That night, finding that their guns were disabled, their horse defeated, and themselves cut off, the rebel infantry drew off, and gave up the siege of the place.  The next morning the cavalry re-entered the castle in triumph, and having received the hearty thanks of Sir Francis Burdett, and leaving with him the troop of Master Chillingworth, who intended to remain there, Harry proceeded on his way north, and reached York without further adventure.

During the ten days that they had journeyed together Lady Sidmouth had been greatly pleased with the attention and character of Harry Furness.  He was always cheerful and courteous, without any of that light tone of flippancy which distinguished the young Cavaliers of the period, and her little daughter was charmed with her companion.  Harry received the hearty thanks of Sir Henry Sidmouth for the care with which he had conducted his wife through the dangers of the journey, and then, having so far discharged his duty, he left his troop at York, and started for Scotland.

On the way he had discussed with Jacob the measures which he intended to take for his journey north.  Jacob had begged earnestly to accompany him, and as Harry deemed that his shrewdness might be of great use, he determined to take him with him, as well as another of his troop.  The latter was a merry fellow, named William Long.  He was of grave and sober demeanor, and never smiled, even while causing his hearers to be convulsed with laughter.  He had a keen sense of humor, was a ready-witted and courageous fellow, and had frequently distinguished himself in the various skirmishes.  He was the son of a small tenant of Sir Henry Furness.

His farm was near the hall, and, although three or four years older than Harry, he had as a boy frequently accompanied him when out hawking, and in other amusements.  Harry felt that, with two attached and faithful comrades like these, he should he able to make his way through many dangers.  At York he had procured for himself and his followers suits of clothes of a grave and sober cut, such as would be worn by yeomen; and here they laid aside their Cavalier garments, and proceeded northward.  They traveled quietly forward as far as Durham, and then went west, as Berwick was held for the Parliament.  They carried weapons, for at that time none traveled unarmed, and the country through which they had to pass was greatly disturbed, the moss troopers having taken advantage of the disorders of the times to renew the habits of their forefathers, and to make raids upon their southern neighbors, and carry off cattle and horses.  They carried with them but little money, a small quantity in their valises, and a few gold pieces concealed about their persons, each choosing a different receptacle, so that in case of pillage some at least might retain sufficient to carry them on their way.  Avoiding the large towns, where alone they would be likely to be questioned, they crossed the border, and rode into Scotland.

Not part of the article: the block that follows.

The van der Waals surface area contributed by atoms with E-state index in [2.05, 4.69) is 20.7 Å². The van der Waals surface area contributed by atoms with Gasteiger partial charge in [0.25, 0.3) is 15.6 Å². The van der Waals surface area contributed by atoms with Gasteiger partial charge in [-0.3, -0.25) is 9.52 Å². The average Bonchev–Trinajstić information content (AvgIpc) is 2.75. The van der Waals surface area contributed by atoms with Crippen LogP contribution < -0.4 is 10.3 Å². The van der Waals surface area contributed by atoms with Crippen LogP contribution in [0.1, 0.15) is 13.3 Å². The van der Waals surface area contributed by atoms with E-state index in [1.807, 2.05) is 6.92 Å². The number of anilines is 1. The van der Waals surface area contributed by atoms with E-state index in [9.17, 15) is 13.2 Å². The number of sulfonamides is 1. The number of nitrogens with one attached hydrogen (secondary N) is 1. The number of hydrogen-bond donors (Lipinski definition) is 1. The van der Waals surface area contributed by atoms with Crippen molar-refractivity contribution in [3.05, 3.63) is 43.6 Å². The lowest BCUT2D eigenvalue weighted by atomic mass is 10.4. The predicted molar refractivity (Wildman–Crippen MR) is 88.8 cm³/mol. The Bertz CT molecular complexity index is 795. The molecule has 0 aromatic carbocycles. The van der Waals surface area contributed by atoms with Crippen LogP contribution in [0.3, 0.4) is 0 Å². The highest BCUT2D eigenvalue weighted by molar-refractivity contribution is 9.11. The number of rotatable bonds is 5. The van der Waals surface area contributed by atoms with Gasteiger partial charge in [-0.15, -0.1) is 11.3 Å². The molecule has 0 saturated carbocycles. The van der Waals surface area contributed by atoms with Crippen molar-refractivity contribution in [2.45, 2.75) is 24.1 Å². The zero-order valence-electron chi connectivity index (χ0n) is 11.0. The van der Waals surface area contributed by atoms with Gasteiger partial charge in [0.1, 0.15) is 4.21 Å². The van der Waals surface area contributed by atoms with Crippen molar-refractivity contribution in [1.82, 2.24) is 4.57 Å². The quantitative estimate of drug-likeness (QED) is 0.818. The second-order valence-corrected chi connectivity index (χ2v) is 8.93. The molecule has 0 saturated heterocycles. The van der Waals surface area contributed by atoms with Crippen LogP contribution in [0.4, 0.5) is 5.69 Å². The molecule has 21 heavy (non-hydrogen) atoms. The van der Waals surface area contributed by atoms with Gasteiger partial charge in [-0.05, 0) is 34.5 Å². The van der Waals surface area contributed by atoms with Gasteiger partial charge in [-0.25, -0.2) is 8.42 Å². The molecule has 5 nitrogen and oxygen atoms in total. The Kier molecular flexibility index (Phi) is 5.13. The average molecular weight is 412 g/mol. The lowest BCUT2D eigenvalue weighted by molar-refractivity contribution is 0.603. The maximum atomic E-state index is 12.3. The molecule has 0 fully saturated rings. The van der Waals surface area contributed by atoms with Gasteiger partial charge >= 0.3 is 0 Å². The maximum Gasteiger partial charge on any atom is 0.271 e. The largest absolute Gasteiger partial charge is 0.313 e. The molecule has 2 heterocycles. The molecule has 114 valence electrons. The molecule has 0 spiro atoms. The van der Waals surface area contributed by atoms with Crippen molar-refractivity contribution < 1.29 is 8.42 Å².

Upon the day after their crossing the frontier they saw a body of horsemen approaching them.  These drew up when they reached them, Harry having previously warned his comrades to offer no resistance, as the party were too strong for them, and his mission was too important to allow the king’s cause to be hazarded by any foolish acts of pugnacity.

“Are you for the king or the kirk?” the leader asked.

“Neither for one nor the other,” Harry said.  “We are peaceable yeomen traveling north to buy cattle, and We meddle not in the disputes of the time.”  “Have you any news from the south?”

“Nothing,” Harry replied.  “We come from Durham, and since the news of the battle of Newbury, no tidings have come of importance.”

The man looked inquisitively at the horses and valises; but Harry had chosen three stout ponies sufficiently good to carry them, but offering no temptations to pillagers, and the size of the valises promised but little from their contents.

“Since you are riding north to buy cattle,” the leader said, “you must have money with you, and money is short with us in these bad times.”

“We have not,” Harry said; “judging it possible that we might meet with gentlemen who felt the pressure of the times, we have provided ourselves with sufficient only to take us up to Kelso, where dwells our correspondent, who will, we trust, have purchased and collected sufficient cattle for us to take south when we shall learn that a convoy of troops is traveling in this direction, for we would not place temptation in the way of those whom we might meet.”

“You are a fellow of some humor,” the leader said grimly.  “But it is evil jesting on this side of the border.”

“I jest not,” Harry said.  “There is a proverb in Latin, with which doubtless your worship is acquainted, to the effect that an empty traveler may sing before robbers, and, although far from including you and your worshipful following in that category, yet we may be pardoned for feeling somewhat light-hearted, because we are not overburdened with money.”

The leader looked savagely at the young man; but seeing that his demeanor and that of his followers was resolute, that they carried pistols at their holsters and heavy swords, and deeming that nothing but hard knocks would come of an attack upon them, he surlily bade his company follow him, and rode on his way again.